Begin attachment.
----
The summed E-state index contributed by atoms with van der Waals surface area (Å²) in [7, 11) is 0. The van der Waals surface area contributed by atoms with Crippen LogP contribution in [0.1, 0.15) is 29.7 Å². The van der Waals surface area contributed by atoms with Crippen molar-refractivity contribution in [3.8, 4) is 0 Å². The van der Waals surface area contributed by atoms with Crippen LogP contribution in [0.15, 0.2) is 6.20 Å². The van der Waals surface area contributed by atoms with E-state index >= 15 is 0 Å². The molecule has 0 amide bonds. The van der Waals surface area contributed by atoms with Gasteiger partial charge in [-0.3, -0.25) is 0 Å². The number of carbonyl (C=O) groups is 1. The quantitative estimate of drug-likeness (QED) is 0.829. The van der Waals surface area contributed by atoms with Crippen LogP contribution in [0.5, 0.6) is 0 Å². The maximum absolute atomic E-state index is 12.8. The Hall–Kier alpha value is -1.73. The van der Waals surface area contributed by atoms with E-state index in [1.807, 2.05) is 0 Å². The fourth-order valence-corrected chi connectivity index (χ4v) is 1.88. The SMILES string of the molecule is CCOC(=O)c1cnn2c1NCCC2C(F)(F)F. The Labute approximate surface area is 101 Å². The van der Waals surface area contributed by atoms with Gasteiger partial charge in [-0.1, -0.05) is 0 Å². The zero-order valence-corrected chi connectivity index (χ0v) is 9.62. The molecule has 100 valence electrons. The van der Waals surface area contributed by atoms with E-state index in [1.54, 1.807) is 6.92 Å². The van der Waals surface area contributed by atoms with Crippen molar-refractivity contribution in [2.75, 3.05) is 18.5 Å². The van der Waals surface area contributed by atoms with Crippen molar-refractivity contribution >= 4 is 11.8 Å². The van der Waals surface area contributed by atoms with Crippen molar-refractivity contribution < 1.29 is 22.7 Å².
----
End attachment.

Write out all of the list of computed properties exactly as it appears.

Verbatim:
The summed E-state index contributed by atoms with van der Waals surface area (Å²) in [7, 11) is 0. The van der Waals surface area contributed by atoms with Crippen LogP contribution in [0.1, 0.15) is 29.7 Å². The van der Waals surface area contributed by atoms with Crippen molar-refractivity contribution in [3.8, 4) is 0 Å². The van der Waals surface area contributed by atoms with Crippen LogP contribution in [0.15, 0.2) is 6.20 Å². The van der Waals surface area contributed by atoms with E-state index >= 15 is 0 Å². The molecule has 0 amide bonds. The van der Waals surface area contributed by atoms with Gasteiger partial charge in [-0.3, -0.25) is 0 Å². The number of carbonyl (C=O) groups is 1. The quantitative estimate of drug-likeness (QED) is 0.829. The van der Waals surface area contributed by atoms with Crippen LogP contribution in [0.5, 0.6) is 0 Å². The maximum absolute atomic E-state index is 12.8. The Hall–Kier alpha value is -1.73. The van der Waals surface area contributed by atoms with E-state index in [1.807, 2.05) is 0 Å². The fourth-order valence-corrected chi connectivity index (χ4v) is 1.88. The SMILES string of the molecule is CCOC(=O)c1cnn2c1NCCC2C(F)(F)F. The Labute approximate surface area is 101 Å². The van der Waals surface area contributed by atoms with Gasteiger partial charge in [-0.1, -0.05) is 0 Å². The zero-order valence-corrected chi connectivity index (χ0v) is 9.62. The molecule has 100 valence electrons. The van der Waals surface area contributed by atoms with E-state index in [1.54, 1.807) is 6.92 Å². The van der Waals surface area contributed by atoms with Crippen molar-refractivity contribution in [2.75, 3.05) is 18.5 Å². The van der Waals surface area contributed by atoms with Crippen molar-refractivity contribution >= 4 is 11.8 Å². The van der Waals surface area contributed by atoms with Crippen molar-refractivity contribution < 1.29 is 22.7 Å².